Ask most people their favorite part of Independence Day, and their automatic response would be “The fireworks.” What’s not to love about exploding patterns of brilliant color and the thunderous booms of deluxe pyrotechnical wonders?
The fireworks displays are not my favorite part of the holiday, perhaps because as a Vietnam Veteran, Jim had serious problems dealing with the warlike sounds. Have you ever thought about how hard it is to make it through the 4th of July without being exposed to fireworks? It’s really unavoidable.
As dementia began to affect his reasoning, Jim regressed to the time of war and the posttraumatic stress that went with it. He called me at work one day. “Those boys! Those mean boys!” I couldn’t get him to tell me what had happened. I was afraid he had hit one of them with the car. I came home to see what had upset him so much, and he finally stopped shaking long enough to tell me the neighbor boys had set off some firecrackers as he drove by.
So after years of avoiding fireworks, I’ve watched the fireworks display at Truman Lake for the past two years. J.B. and Wanda have their house festively decorated and the food is fantastic. The breeze and cooler temperatures this year were perfect for sitting on the back patio visiting with them and my son and daughter-in-law.
More important than the fireworks and food is spending time with friends and family. My sixteen-year-old grandson lit the fireworks in the yard. Between choosing and lighting the fireworks, he checked his cell phone for text messages. My twelve-year-old granddaughter and I made arrangements to go see the latest vampire movie. My grandchildren are growing up so fast that I chide myself for being so involved in work and writing projects that I don’t spend enough time with them.
While I was at the lake, my youngest son and his family drove to my house to watch fireworks at Julie’s backyard celebration. It doesn’t seem that long ago that when Rob and Julie’s brother wanted to go, Julie always asked, “Can I go with?”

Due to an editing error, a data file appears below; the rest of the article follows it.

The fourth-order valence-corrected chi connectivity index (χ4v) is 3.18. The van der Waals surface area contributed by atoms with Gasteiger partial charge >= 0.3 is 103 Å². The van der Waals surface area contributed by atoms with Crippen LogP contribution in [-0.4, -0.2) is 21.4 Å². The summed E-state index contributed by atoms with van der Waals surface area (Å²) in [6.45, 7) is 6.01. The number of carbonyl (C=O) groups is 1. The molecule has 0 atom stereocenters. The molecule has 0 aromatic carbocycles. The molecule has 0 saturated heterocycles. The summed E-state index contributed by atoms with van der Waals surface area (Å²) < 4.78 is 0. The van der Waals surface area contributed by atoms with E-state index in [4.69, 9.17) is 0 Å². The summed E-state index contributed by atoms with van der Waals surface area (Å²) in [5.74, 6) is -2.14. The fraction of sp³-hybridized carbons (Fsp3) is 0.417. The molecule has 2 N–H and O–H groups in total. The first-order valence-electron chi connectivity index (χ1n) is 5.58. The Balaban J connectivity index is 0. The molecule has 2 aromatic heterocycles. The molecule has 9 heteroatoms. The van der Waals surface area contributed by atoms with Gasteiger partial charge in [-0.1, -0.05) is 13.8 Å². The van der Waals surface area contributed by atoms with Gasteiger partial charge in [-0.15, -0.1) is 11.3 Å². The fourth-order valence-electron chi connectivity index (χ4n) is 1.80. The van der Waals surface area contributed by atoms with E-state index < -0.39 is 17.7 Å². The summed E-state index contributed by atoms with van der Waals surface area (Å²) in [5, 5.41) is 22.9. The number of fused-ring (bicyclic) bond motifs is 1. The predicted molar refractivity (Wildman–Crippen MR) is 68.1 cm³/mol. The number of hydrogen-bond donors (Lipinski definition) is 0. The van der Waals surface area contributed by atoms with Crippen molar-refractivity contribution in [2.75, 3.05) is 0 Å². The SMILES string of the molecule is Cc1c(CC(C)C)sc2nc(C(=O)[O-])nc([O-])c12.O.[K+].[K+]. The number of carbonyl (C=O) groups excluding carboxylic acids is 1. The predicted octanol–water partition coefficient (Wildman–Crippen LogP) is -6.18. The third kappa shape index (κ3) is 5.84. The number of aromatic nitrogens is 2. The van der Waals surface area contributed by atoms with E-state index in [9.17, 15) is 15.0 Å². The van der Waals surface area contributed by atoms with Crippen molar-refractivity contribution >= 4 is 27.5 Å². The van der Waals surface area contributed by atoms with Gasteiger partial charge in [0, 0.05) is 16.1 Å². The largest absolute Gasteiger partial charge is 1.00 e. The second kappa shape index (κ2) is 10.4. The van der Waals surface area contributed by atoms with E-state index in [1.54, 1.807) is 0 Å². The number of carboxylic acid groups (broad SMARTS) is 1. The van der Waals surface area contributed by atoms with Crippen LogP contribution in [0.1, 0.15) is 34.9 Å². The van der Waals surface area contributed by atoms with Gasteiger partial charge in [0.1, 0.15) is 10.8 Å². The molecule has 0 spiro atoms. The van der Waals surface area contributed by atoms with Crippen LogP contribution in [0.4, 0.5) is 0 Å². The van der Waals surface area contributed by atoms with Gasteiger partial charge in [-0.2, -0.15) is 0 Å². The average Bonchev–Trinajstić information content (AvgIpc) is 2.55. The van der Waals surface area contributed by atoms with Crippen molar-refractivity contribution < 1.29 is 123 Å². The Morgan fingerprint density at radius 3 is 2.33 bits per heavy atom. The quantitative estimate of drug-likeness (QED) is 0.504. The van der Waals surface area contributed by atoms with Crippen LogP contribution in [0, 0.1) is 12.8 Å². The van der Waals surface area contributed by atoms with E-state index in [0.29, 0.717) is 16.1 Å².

After an evening spent with friends, Rob and his family planned to leave early for their Colorado vacation. They were asleep by the time I got home, but my seven-year-old granddaughter met me at the door with a hug. She always sleeps with me, and had told her mom and dad she was waiting up for “Grandma Linda.” I tucked her in and she was fast asleep by the time I was ready for bed.
The next morning, she cuddled up next to me while I drank my coffee and opened the “Why?” book. I read the questions, and she read the answers. While she read about molecules, my youngest grandson brought his play golf game into the living room to practice his swing. You would have thought he made a hole in one when he hit the ball over his dad’s head and into the space between the couch and wall. Then he found a handheld bowling game and wanted his dad to make it work.
“The batteries must be dead,” Rob said. Pretty soon, the game was up and running.
“You must have figured it out,” I said. Rob told me he hadn’t figured it out at all. I guess you can’t expect a grownup to compete with an almost three-year-old.
Spending time with family was always Jim’s favorite activity. If he had never had dementia, I bet he would have tolerated, perhaps enjoyed, watching the brilliant aerial kaleidoscopes while surrounded by loved ones. It is for certain he would have been a proud dad and grandpa if he could see his family now. Jim would have savored every moment and have recognized the thunderous sounds to be a national celebration of independence and known that he had done his part to keep America free.
copyright (c) July 2010 L.S. Fisher